Antiques & the Arts / August 5th, 2009

PLYMOUTH, MASS. - Copley Fine Art Auction's July 15 to 16 sale grossed an impressive $4,158,929; even more impressive is the fact that $1.8 million of that total came from the six of the seven Crowell decoys from the Long collection...

RISD Museum of Art's Director Unexpectedly Resigns

UnBeige Mediabistro / August 5th, 2009

Rhode Island School of Design's Museum of Art's director Hope Alswang has announced that she is resigning, effective immediately, to pursue other opportunities.   

The Guggenheim At 50: A Legacy Spirals On Fifth

NPR 1 / August 5th, 2009

A half-century ago, an eye-popping object landed on Fifth Avenue in New York City. It looked like it had dropped from outer space, and was treated as such. It was the Guggenheim museum, and today, tourists come from around the world to marvel at it.

Changing of the Guard at Maine Museums

Down East Magazine / August 4th, 2009

As improbable as it seems, Sharon Corwin, director of the Colby College Museum of Art, may be Maine’s longest-serving art museum director. She’s been in her job for three years. In what some see simply as an extra-ordinary coincidence, the leadership of virtually every other Maine art institution ...

What they painted on the summer vacations

Boston Globe / August 4th, 2009

PORTLAND, Maine - Breezy and to the point, “Call of the Coast: Art Colonies of New England’’ is an ideal, if flawed, summer exhibition at the Portland Museum of Art. Ideal, because a century ago, painters flocked to New England shores each summer...

Eyeing Provincetown's place in American art

Boston Globe 2 / August 4th, 2009

Some of the great artists of the 20th century put paint to canvas at the Days Lumberyard studios in Provincetown. Robert Motherwell was there, and Helen Frankenthaler, Hans Hofmann, and George McNeil, among others. “Days Lumberyard Studios 1915-1972,’’ a rewarding exhibit at Acme Fine Art, offers ...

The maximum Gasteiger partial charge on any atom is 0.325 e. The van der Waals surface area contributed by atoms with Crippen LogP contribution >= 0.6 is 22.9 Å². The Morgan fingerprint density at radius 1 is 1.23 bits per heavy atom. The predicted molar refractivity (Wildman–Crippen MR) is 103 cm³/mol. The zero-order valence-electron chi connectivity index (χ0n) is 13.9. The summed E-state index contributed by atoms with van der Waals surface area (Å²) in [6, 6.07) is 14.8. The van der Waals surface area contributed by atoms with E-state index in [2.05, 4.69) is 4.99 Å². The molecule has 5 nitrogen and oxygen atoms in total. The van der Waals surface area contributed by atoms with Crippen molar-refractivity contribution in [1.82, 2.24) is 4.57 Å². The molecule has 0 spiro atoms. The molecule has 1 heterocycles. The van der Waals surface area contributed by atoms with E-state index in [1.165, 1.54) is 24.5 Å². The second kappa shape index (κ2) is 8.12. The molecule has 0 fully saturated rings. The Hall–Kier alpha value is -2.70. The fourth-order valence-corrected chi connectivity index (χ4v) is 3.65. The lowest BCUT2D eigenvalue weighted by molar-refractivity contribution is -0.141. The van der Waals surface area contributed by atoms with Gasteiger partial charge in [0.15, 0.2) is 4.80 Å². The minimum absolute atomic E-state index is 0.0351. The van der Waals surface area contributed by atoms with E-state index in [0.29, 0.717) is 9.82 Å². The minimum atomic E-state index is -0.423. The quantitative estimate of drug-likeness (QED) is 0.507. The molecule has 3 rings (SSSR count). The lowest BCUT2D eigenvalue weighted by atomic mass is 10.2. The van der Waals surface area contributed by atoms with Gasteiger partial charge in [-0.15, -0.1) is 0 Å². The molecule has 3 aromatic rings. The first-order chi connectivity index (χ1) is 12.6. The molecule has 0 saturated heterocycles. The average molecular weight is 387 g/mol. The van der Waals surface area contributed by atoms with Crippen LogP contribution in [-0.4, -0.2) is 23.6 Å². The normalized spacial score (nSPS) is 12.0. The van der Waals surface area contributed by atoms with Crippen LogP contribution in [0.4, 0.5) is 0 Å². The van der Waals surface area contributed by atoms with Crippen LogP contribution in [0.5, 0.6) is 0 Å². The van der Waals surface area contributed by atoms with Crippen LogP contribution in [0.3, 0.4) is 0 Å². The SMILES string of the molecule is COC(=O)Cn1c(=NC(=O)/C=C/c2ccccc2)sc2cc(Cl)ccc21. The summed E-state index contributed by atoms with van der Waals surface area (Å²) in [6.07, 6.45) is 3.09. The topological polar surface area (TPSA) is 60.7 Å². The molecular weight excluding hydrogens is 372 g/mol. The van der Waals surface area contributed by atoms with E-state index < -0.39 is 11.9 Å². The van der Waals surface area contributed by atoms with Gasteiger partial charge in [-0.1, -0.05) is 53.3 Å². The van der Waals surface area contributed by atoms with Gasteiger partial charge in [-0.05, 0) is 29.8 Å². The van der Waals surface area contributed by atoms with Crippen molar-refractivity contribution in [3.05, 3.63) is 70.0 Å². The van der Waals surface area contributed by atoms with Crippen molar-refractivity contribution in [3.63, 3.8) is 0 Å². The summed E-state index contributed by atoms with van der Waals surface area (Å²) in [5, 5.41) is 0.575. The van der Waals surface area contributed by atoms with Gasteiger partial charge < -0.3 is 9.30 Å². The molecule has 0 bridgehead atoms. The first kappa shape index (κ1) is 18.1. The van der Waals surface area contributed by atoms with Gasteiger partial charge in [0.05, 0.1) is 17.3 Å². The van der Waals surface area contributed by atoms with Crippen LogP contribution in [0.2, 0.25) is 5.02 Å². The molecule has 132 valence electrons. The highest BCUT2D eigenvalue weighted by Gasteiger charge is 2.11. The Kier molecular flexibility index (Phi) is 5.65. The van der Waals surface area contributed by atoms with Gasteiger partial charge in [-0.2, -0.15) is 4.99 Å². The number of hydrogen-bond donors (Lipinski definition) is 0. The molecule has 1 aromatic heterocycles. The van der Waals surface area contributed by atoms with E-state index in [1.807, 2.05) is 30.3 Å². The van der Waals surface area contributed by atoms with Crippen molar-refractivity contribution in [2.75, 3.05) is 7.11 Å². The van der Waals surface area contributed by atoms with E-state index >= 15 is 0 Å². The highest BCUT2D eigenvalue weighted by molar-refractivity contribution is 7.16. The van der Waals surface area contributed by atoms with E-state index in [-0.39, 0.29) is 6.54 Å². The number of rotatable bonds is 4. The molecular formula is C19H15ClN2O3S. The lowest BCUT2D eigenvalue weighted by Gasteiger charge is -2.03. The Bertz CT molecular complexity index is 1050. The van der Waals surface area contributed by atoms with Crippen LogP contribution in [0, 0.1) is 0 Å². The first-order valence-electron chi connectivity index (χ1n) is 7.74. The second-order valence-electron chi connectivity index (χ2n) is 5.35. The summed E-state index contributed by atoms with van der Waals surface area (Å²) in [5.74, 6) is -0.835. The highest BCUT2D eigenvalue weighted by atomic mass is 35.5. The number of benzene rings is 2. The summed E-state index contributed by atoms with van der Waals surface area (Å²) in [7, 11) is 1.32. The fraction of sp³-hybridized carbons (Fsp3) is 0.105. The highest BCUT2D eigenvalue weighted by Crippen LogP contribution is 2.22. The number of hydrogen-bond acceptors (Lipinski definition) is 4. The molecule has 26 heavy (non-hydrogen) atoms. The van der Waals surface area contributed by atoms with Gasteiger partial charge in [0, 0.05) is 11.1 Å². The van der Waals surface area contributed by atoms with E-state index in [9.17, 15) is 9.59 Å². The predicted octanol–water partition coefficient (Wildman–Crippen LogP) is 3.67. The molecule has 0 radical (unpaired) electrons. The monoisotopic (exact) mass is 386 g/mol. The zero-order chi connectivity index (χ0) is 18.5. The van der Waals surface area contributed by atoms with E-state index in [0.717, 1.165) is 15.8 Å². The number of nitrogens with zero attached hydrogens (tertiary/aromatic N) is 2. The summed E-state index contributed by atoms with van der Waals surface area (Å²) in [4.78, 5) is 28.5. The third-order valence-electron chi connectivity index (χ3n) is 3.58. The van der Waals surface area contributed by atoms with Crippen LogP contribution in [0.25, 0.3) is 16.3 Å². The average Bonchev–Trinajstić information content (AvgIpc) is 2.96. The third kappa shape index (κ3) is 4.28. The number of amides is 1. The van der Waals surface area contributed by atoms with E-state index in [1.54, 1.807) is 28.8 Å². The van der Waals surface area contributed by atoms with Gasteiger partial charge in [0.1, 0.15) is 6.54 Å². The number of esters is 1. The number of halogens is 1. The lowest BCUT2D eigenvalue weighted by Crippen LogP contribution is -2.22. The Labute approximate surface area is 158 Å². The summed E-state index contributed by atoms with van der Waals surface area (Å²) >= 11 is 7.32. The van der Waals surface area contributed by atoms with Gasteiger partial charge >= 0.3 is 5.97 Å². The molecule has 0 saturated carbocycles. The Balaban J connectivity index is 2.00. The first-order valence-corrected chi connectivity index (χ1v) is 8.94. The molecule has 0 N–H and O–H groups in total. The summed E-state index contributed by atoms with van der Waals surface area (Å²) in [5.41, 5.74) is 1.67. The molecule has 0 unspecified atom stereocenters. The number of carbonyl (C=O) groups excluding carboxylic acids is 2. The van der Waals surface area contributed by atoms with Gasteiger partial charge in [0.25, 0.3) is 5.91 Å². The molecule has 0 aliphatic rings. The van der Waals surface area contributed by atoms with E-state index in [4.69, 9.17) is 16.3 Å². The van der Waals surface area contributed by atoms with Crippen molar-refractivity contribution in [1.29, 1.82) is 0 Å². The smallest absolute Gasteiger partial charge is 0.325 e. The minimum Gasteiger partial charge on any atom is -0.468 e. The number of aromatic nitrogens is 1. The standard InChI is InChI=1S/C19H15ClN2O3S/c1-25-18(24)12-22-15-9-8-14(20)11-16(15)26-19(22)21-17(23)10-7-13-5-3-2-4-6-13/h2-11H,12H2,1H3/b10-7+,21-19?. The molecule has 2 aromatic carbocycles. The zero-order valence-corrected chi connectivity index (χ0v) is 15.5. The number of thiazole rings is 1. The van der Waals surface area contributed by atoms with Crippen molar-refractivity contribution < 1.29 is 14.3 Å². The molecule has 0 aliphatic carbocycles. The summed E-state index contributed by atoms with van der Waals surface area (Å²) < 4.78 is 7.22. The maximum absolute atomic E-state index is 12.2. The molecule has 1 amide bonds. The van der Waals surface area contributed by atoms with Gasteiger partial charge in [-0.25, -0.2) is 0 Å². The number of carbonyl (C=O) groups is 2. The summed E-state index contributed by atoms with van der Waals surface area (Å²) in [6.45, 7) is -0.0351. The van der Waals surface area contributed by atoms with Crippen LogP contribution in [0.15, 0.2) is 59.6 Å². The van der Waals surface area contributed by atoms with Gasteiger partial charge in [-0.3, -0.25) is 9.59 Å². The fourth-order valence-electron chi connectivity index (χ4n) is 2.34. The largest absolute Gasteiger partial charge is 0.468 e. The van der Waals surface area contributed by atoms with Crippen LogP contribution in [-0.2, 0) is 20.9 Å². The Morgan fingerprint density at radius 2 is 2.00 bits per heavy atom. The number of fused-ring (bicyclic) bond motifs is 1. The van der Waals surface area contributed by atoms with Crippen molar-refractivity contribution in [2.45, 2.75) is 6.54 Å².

'The Chimaera of Arezzo' at the Getty Villa

LA Times Arts / August 4th, 2009

The Getty features an exhibition featuring the masterpiece of Etruscan bronzework known as the Chimaera of Arezzo and traces the myth of Bellerophon and the Chimaera over five centuries of classical art.  

Book reveals Jasper Johns, the Jokester

UnBeige Mediabistro / August 3rd, 2009

Artist Jasper Johns tends to confront cameras with an expression of steely bemusement that stops just short of a glower. But don't mistake Johns's intensity for humorlessness, notes James Rosenquist in his memoir, Painting Below Zero, due out in October from Knopf...  

The Met spotlights Artful Objects from Afghanistan

MET podcast / August 3rd, 2009

Afghanistan’s ambassador to the United States, His Excellency Said Tayeb Jawad, speaks about the rich culture and history of Afghanistan at the inauguration of the exhibition “Afghanistan: Hidden Treasures from the National Museum, Kabul.” Introduction by Met Director Thomas P. Campbell.

Nantucket scrimshaw art losing its bite

Cape Cod Times 1 / August 2nd, 2009

NANTUCKET — Michael Vienneau peers through a bright, white magnifying glass to the polished whale tooth in his hand. He is one of the few remaining scrimshaw artists left on the island of Nantucket...